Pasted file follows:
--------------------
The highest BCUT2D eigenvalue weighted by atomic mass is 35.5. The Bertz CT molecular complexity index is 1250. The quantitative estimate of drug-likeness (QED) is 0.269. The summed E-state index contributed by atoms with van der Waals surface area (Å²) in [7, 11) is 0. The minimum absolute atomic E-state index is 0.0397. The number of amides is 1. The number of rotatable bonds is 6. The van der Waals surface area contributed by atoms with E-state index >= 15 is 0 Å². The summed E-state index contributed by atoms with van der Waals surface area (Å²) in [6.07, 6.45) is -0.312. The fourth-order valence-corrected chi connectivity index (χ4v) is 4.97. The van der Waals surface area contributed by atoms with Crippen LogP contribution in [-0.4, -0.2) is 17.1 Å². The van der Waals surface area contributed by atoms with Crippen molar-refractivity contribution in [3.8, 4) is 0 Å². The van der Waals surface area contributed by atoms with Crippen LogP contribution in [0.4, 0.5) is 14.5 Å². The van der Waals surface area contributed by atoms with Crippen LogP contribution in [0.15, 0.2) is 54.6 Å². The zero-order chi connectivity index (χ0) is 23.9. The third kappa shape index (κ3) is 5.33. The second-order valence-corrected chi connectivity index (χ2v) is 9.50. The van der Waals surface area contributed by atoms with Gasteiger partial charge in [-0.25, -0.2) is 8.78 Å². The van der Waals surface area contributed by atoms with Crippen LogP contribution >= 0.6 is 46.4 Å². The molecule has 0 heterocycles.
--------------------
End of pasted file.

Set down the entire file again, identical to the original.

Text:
The highest BCUT2D eigenvalue weighted by atomic mass is 35.5. The Bertz CT molecular complexity index is 1250. The quantitative estimate of drug-likeness (QED) is 0.269. The summed E-state index contributed by atoms with van der Waals surface area (Å²) in [7, 11) is 0. The minimum absolute atomic E-state index is 0.0397. The number of amides is 1. The number of rotatable bonds is 6. The van der Waals surface area contributed by atoms with E-state index >= 15 is 0 Å². The summed E-state index contributed by atoms with van der Waals surface area (Å²) in [6.07, 6.45) is -0.312. The fourth-order valence-corrected chi connectivity index (χ4v) is 4.97. The van der Waals surface area contributed by atoms with Crippen LogP contribution in [-0.4, -0.2) is 17.1 Å². The van der Waals surface area contributed by atoms with Crippen molar-refractivity contribution in [3.8, 4) is 0 Å². The van der Waals surface area contributed by atoms with Crippen LogP contribution in [0.4, 0.5) is 14.5 Å². The van der Waals surface area contributed by atoms with Crippen LogP contribution in [0.15, 0.2) is 54.6 Å². The zero-order chi connectivity index (χ0) is 23.9. The third kappa shape index (κ3) is 5.33. The second-order valence-corrected chi connectivity index (χ2v) is 9.50. The van der Waals surface area contributed by atoms with Gasteiger partial charge in [-0.25, -0.2) is 8.78 Å². The van der Waals surface area contributed by atoms with Crippen LogP contribution >= 0.6 is 46.4 Å². The molecule has 0 heterocycles.